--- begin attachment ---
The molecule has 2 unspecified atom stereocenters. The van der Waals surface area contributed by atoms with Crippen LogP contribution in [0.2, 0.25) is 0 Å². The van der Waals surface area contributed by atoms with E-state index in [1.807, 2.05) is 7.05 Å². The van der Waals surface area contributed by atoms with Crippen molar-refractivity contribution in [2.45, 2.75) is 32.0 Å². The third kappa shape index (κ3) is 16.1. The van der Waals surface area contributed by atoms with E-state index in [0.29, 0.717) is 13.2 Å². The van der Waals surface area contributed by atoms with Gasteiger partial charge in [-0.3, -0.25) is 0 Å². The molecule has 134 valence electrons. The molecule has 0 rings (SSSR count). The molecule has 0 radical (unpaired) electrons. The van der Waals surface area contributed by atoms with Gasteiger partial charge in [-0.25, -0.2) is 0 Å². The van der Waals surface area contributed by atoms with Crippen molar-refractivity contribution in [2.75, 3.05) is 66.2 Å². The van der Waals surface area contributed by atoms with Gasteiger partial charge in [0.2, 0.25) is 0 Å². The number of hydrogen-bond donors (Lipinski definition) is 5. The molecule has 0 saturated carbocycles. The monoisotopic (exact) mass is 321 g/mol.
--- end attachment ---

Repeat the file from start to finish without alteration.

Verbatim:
The molecule has 2 unspecified atom stereocenters. The van der Waals surface area contributed by atoms with Crippen LogP contribution in [0.2, 0.25) is 0 Å². The van der Waals surface area contributed by atoms with E-state index in [1.807, 2.05) is 7.05 Å². The van der Waals surface area contributed by atoms with Crippen molar-refractivity contribution in [2.45, 2.75) is 32.0 Å². The third kappa shape index (κ3) is 16.1. The van der Waals surface area contributed by atoms with E-state index in [0.29, 0.717) is 13.2 Å². The van der Waals surface area contributed by atoms with Gasteiger partial charge in [-0.3, -0.25) is 0 Å². The molecule has 134 valence electrons. The molecule has 0 rings (SSSR count). The molecule has 0 radical (unpaired) electrons. The van der Waals surface area contributed by atoms with Gasteiger partial charge in [-0.25, -0.2) is 0 Å². The van der Waals surface area contributed by atoms with Crippen molar-refractivity contribution in [2.75, 3.05) is 66.2 Å². The van der Waals surface area contributed by atoms with Gasteiger partial charge in [0.2, 0.25) is 0 Å². The number of hydrogen-bond donors (Lipinski definition) is 5. The molecule has 0 saturated carbocycles. The monoisotopic (exact) mass is 321 g/mol.